South Korean officials say they have confirmed that North Korea has restarted a nuclear reactor that had been shut down in 2007. The news bolsters reports last month that the reactor was operating once again.
In April, North Korea said it would restart the reactor to aid its nuclear weapons program, as NPR's Anthony Kuhn reports for our Newscast unit:
"South Korea's National Intelligence Service delivered a report to a parliamentary intelligence committee saying that North Korea's 5-megawatt plutonium reactor at Yongbyon has resumed operations.
"The U.S.-Korea Institute at the Johns Hopkins University in Baltimore cited commercial satellite images last month showing steam coming out of the reactor, suggesting it was up and running again.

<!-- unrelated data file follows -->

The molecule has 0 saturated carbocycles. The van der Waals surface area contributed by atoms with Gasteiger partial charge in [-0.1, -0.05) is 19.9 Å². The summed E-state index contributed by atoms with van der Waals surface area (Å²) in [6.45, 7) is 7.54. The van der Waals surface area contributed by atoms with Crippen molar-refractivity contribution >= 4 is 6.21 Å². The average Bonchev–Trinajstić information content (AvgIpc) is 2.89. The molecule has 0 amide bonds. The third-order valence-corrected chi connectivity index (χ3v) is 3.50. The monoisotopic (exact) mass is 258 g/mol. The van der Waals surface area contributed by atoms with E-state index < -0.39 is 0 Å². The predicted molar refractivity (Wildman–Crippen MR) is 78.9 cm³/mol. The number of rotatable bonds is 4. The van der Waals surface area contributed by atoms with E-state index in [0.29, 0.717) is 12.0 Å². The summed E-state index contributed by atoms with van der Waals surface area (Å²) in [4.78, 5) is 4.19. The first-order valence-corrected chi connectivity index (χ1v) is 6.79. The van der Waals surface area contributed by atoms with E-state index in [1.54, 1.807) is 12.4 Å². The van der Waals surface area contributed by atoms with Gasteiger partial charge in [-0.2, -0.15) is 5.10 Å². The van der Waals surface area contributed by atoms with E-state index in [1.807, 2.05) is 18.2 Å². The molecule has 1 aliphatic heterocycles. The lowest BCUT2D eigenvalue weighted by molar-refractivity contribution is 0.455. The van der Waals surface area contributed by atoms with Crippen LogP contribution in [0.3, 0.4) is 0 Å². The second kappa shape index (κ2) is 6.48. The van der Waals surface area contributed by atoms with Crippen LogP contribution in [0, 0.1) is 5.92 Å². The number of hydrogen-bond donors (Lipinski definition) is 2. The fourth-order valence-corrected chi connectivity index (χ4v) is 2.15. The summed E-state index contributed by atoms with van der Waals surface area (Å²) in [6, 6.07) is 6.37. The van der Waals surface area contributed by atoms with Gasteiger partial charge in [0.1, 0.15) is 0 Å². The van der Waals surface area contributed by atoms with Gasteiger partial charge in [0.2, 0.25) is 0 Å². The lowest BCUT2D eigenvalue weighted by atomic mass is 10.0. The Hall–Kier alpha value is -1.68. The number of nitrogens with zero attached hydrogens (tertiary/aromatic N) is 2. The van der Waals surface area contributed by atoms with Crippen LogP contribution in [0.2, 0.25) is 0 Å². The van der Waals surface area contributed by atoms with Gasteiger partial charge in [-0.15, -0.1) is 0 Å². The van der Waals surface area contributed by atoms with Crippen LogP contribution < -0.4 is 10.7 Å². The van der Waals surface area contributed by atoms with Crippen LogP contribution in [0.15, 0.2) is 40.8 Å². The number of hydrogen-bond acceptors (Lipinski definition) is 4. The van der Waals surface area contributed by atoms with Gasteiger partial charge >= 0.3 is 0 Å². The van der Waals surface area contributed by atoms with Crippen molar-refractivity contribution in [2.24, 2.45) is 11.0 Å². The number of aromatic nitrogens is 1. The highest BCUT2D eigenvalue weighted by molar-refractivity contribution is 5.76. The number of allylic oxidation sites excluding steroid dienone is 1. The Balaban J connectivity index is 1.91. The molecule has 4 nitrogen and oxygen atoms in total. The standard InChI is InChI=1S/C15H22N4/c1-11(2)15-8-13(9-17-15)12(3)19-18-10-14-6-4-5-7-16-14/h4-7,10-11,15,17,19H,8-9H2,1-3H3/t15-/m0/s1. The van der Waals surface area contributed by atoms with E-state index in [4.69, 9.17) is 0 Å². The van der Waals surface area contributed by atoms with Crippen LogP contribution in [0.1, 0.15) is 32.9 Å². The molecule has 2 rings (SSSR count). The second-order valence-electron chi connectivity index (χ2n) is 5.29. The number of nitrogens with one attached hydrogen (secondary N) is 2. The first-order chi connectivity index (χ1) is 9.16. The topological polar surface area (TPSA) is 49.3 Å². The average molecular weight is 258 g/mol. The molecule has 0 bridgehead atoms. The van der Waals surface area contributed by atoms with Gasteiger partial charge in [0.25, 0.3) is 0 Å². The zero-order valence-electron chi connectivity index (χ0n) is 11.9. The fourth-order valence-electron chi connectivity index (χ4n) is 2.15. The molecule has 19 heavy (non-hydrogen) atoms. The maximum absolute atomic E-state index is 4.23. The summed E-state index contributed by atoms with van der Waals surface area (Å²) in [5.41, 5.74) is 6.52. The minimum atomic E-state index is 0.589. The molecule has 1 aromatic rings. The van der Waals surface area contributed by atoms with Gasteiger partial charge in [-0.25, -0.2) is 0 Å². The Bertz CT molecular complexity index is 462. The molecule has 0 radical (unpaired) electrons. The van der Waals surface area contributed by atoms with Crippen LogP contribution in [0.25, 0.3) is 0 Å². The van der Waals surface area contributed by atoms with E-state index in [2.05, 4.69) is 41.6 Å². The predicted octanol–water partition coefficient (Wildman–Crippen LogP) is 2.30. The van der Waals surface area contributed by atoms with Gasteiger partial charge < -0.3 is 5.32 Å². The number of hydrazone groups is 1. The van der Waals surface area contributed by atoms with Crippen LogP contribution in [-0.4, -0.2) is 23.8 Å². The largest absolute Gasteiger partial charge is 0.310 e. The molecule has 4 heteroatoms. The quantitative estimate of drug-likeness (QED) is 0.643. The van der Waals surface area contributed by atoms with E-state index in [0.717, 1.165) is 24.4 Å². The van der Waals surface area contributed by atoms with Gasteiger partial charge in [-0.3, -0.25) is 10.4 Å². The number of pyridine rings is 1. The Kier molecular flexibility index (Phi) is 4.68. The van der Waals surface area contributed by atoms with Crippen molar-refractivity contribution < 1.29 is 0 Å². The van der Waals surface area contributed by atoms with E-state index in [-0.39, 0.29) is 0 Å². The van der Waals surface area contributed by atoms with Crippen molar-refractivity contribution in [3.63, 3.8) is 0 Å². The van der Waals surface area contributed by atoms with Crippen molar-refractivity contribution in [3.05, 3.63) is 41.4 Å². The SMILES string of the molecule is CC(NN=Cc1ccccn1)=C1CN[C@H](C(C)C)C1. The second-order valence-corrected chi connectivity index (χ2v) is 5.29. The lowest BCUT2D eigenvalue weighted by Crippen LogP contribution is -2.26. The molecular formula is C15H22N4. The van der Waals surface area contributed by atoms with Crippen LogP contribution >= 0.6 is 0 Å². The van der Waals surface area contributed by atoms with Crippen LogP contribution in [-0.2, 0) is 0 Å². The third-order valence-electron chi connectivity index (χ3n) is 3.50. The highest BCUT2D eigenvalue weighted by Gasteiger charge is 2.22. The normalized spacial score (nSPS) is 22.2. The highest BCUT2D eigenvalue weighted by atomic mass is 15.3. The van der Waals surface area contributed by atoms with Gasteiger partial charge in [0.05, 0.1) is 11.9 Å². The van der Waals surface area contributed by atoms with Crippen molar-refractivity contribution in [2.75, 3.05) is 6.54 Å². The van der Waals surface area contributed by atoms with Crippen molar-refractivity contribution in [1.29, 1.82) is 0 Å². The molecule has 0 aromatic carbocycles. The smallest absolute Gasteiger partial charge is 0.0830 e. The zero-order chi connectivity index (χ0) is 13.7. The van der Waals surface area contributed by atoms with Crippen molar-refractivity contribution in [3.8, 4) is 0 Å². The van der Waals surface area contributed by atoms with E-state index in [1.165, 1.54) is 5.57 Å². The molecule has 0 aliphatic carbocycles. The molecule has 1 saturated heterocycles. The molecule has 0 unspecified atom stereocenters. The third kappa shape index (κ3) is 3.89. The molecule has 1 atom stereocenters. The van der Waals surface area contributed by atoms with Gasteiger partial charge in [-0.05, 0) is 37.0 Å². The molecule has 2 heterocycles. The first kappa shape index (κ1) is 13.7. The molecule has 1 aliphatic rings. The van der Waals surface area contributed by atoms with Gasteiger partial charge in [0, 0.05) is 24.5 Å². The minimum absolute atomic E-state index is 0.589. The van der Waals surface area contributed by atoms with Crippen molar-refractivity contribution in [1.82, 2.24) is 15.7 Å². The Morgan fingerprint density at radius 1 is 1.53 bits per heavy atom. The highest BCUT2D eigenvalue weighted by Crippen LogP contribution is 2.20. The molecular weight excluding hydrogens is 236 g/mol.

"The U.S. and South Korea see the restarting of the reactor as contradicting North Korea's claims that it's willing to return to nuclear disarmament talks."
In the past, the Yongbyon facility has been used to produce weapons-grade plutonium. Its cooling tower was destroyed in 2008, as part of an international nonproliferation agreement.
"This is the reactor that essentially produced the material to build North Korea's nuclear weapons in the past," Joel Wit, a senior fellow with the U.S.-Korea Institute at Johns Hopkins University, told NPR's Geoff Brumfiel last month.
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